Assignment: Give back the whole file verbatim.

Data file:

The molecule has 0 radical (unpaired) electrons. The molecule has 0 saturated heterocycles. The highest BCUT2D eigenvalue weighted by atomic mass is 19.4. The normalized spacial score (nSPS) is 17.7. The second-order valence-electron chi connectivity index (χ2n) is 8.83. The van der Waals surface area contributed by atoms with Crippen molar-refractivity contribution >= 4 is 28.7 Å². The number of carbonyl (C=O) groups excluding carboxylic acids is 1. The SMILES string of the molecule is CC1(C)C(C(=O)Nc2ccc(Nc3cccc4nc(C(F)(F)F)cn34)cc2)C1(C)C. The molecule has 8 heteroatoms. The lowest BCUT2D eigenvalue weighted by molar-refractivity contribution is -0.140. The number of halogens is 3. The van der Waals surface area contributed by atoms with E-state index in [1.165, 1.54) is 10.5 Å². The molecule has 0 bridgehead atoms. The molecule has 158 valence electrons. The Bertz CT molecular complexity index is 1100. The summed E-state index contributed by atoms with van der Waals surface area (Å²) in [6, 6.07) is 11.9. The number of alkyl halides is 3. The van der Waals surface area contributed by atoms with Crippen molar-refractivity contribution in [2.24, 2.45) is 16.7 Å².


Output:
The molecule has 0 radical (unpaired) electrons. The molecule has 0 saturated heterocycles. The highest BCUT2D eigenvalue weighted by atomic mass is 19.4. The normalized spacial score (nSPS) is 17.7. The second-order valence-electron chi connectivity index (χ2n) is 8.83. The van der Waals surface area contributed by atoms with Crippen molar-refractivity contribution >= 4 is 28.7 Å². The number of carbonyl (C=O) groups excluding carboxylic acids is 1. The SMILES string of the molecule is CC1(C)C(C(=O)Nc2ccc(Nc3cccc4nc(C(F)(F)F)cn34)cc2)C1(C)C. The molecule has 8 heteroatoms. The lowest BCUT2D eigenvalue weighted by molar-refractivity contribution is -0.140. The number of halogens is 3. The van der Waals surface area contributed by atoms with E-state index in [1.165, 1.54) is 10.5 Å². The molecule has 0 bridgehead atoms. The molecule has 158 valence electrons. The Bertz CT molecular complexity index is 1100. The summed E-state index contributed by atoms with van der Waals surface area (Å²) in [6, 6.07) is 11.9. The number of alkyl halides is 3. The van der Waals surface area contributed by atoms with Crippen molar-refractivity contribution in [2.24, 2.45) is 16.7 Å².